This output type allows you to control a state of selected and configured outputs. When you change the “Group switch” state, it reflects on all grouped outputs. So, you can control several outputs by one command.

In the “Limit switch” mode, you can send any signal to the “Group switch” output, and the firmware switches off all grouped outputs. It is useful to link this output with an alarm input (for example, a water leak sensor).

Group switch examples

The configuration above allows you to control Output 2 and 3 using one switch connected to Input 1.

The firmware does not control the state of a pin assigned to Output 1 (P01 in this example). You can use any unused pin for the group switch.

Group switch waveform diagram

If you disable the “Switch” option for Input1, the waveform diagram will look like this:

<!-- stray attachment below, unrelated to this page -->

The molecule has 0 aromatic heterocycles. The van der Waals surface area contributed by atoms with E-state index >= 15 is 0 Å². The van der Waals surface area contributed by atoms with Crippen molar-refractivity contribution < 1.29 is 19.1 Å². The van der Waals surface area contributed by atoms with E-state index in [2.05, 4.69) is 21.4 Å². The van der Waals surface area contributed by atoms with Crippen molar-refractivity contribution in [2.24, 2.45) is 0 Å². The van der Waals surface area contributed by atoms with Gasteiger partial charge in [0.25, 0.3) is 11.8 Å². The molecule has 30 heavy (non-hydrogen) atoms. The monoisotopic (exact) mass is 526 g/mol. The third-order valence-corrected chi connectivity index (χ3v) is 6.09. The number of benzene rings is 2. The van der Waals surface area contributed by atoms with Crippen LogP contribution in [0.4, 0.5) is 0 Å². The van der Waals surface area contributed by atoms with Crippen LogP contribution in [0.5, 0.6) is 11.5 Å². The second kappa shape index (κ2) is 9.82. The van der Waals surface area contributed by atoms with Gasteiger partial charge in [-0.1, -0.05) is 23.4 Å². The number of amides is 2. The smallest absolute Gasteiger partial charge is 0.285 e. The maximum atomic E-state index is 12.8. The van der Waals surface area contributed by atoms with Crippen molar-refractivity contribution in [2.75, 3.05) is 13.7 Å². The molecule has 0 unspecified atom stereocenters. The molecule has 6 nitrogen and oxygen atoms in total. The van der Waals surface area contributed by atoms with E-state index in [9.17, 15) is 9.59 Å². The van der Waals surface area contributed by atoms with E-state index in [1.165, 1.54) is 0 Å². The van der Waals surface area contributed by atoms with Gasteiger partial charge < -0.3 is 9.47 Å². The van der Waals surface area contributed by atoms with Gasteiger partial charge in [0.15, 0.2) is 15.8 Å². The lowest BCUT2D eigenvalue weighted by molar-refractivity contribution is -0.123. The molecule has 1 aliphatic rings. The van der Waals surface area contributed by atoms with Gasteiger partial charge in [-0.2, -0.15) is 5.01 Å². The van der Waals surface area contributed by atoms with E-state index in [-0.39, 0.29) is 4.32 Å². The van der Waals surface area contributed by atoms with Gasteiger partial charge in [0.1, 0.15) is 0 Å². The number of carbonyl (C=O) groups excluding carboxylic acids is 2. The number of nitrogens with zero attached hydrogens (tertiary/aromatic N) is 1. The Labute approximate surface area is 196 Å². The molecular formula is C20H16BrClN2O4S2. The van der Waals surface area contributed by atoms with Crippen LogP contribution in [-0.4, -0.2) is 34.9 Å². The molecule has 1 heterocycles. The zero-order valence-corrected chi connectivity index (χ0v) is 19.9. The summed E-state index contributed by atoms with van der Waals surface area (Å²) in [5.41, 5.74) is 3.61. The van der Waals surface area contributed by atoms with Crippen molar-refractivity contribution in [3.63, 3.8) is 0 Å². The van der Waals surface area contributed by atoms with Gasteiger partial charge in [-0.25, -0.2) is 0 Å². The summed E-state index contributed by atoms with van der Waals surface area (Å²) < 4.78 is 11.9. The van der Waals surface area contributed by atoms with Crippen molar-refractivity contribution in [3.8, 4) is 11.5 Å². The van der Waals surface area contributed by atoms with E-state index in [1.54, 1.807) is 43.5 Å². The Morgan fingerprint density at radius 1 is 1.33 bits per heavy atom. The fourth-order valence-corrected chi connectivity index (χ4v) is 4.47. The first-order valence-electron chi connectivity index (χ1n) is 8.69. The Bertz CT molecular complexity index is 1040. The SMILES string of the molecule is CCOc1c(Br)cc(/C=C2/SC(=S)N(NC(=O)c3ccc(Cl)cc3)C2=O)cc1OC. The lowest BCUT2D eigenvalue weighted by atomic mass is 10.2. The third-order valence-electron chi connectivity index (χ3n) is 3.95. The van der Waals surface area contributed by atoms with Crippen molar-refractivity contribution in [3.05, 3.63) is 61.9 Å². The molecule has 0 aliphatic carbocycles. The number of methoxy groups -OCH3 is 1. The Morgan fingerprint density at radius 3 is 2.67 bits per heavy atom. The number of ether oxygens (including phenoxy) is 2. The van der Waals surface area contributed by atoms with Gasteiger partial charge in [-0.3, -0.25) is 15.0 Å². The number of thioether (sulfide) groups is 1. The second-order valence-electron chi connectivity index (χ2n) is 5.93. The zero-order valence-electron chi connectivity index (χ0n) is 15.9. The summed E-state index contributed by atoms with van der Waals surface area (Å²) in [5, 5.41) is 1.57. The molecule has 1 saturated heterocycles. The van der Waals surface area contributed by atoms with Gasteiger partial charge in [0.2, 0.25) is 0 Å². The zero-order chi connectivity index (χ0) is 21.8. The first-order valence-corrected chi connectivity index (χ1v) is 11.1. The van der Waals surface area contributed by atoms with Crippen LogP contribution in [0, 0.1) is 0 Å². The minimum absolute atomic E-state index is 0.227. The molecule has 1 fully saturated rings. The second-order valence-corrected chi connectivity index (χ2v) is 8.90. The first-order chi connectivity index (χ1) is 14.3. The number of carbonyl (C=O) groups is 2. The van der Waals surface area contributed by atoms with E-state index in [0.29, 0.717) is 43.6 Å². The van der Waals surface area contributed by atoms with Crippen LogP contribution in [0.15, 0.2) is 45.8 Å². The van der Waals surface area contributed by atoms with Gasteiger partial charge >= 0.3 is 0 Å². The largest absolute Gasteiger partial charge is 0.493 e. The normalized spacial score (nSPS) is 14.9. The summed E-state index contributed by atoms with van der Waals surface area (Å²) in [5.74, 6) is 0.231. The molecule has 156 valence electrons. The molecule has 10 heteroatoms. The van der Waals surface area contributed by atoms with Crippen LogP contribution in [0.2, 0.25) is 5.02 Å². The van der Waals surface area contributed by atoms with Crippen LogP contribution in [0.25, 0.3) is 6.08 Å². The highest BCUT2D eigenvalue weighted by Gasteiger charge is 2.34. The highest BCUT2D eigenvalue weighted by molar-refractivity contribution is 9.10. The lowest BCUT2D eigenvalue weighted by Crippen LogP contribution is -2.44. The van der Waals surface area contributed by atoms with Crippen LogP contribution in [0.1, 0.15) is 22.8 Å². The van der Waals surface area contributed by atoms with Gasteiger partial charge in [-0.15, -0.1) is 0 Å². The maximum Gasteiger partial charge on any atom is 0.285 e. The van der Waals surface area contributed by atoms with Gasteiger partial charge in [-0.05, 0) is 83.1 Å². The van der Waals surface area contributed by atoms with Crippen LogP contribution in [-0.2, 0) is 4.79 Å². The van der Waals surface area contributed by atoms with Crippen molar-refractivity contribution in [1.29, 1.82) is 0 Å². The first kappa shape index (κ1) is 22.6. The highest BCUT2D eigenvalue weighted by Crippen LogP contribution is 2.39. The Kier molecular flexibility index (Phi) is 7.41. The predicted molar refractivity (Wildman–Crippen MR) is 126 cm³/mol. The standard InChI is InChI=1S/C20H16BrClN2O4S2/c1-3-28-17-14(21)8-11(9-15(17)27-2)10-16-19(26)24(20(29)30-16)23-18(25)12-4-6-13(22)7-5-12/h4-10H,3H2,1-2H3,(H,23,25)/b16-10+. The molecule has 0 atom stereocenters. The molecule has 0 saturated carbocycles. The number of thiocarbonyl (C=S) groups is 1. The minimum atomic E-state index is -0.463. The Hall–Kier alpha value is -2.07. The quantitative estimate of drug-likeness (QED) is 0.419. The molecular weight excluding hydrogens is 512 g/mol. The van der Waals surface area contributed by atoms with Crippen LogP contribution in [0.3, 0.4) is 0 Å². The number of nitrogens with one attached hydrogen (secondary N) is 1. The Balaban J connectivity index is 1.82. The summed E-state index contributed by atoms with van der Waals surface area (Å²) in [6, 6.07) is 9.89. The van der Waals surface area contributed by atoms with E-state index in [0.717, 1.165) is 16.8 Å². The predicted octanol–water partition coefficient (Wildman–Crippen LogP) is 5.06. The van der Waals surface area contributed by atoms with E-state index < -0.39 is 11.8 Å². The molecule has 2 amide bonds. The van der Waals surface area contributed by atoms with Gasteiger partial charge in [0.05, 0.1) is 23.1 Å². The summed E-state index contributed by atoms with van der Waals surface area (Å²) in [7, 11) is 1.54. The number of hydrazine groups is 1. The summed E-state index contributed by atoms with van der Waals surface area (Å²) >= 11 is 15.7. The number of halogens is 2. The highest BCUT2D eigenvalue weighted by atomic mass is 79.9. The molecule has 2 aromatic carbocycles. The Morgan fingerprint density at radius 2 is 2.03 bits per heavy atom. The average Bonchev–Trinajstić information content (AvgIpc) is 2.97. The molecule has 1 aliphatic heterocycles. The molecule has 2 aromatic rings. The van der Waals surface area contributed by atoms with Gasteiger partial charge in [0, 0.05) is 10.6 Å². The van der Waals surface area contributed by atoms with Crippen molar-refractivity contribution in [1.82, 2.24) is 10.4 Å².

Group switch with a clickable button

Interlock mode

The “Interlock” feature prevents two or more GPIO outputs from being active at the same time. The group switch with the “Interlock” mode allows you to define “interlocking group” with a list of all the switches in the group. If one of the switches in the group changes state to “ON,” the firmware sets all other switches to OFF.

The firmware allows setting all switches to the OFF state.

You can send the OFF command on the endpoint with the group switch to change the state of all switches in the group to “OFF.”

Inversed interlock mode

If one of the switches in the group changes state to “OFF,” the firmware sets all other switches to ON.


It is a software interlock, and a software bug can still activate both switches simultaneously. Similarly, at reset time (before firmware code runs), the relay GPIO pins may have pull-ups active, so the relay may be active before the firmware initialize them.

So it is highly recommended to use hardware interlocks (like SPDT-type relays) to ensure that two GPIOs are never active simultaneously.

There are no comments.

Leave a Reply